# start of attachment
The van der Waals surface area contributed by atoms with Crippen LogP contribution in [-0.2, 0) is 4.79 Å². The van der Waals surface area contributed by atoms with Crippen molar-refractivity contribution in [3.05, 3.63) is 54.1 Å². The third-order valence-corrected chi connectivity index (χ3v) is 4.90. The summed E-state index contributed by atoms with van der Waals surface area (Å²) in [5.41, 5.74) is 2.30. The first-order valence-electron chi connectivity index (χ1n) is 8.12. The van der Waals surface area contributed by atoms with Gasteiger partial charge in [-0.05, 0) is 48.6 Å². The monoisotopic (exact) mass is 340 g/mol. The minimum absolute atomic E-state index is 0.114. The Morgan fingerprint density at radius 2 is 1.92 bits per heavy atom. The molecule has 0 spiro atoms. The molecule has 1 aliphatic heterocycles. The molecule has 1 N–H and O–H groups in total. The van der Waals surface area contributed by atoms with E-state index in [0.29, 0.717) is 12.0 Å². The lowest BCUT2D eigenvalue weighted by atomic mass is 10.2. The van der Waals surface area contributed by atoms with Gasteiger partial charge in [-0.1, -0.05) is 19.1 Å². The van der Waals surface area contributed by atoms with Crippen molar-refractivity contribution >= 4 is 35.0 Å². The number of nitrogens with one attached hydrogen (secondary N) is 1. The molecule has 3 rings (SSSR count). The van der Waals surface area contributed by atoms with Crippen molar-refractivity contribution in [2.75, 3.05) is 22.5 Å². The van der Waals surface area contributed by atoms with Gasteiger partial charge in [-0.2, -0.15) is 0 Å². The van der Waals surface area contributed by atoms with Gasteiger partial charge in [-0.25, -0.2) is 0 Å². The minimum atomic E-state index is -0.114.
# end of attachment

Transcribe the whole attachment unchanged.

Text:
The van der Waals surface area contributed by atoms with Crippen LogP contribution in [-0.2, 0) is 4.79 Å². The van der Waals surface area contributed by atoms with Crippen molar-refractivity contribution in [3.05, 3.63) is 54.1 Å². The third-order valence-corrected chi connectivity index (χ3v) is 4.90. The summed E-state index contributed by atoms with van der Waals surface area (Å²) in [5.41, 5.74) is 2.30. The first-order valence-electron chi connectivity index (χ1n) is 8.12. The van der Waals surface area contributed by atoms with Gasteiger partial charge in [-0.05, 0) is 48.6 Å². The monoisotopic (exact) mass is 340 g/mol. The minimum absolute atomic E-state index is 0.114. The Morgan fingerprint density at radius 2 is 1.92 bits per heavy atom. The molecule has 0 spiro atoms. The molecule has 1 aliphatic heterocycles. The molecule has 1 N–H and O–H groups in total. The van der Waals surface area contributed by atoms with E-state index in [0.29, 0.717) is 12.0 Å². The lowest BCUT2D eigenvalue weighted by atomic mass is 10.2. The van der Waals surface area contributed by atoms with Gasteiger partial charge in [-0.1, -0.05) is 19.1 Å². The van der Waals surface area contributed by atoms with Crippen molar-refractivity contribution >= 4 is 35.0 Å². The number of nitrogens with one attached hydrogen (secondary N) is 1. The molecule has 3 rings (SSSR count). The van der Waals surface area contributed by atoms with Crippen molar-refractivity contribution in [2.75, 3.05) is 22.5 Å². The van der Waals surface area contributed by atoms with Gasteiger partial charge in [-0.2, -0.15) is 0 Å². The van der Waals surface area contributed by atoms with Gasteiger partial charge in [-0.25, -0.2) is 0 Å². The minimum atomic E-state index is -0.114.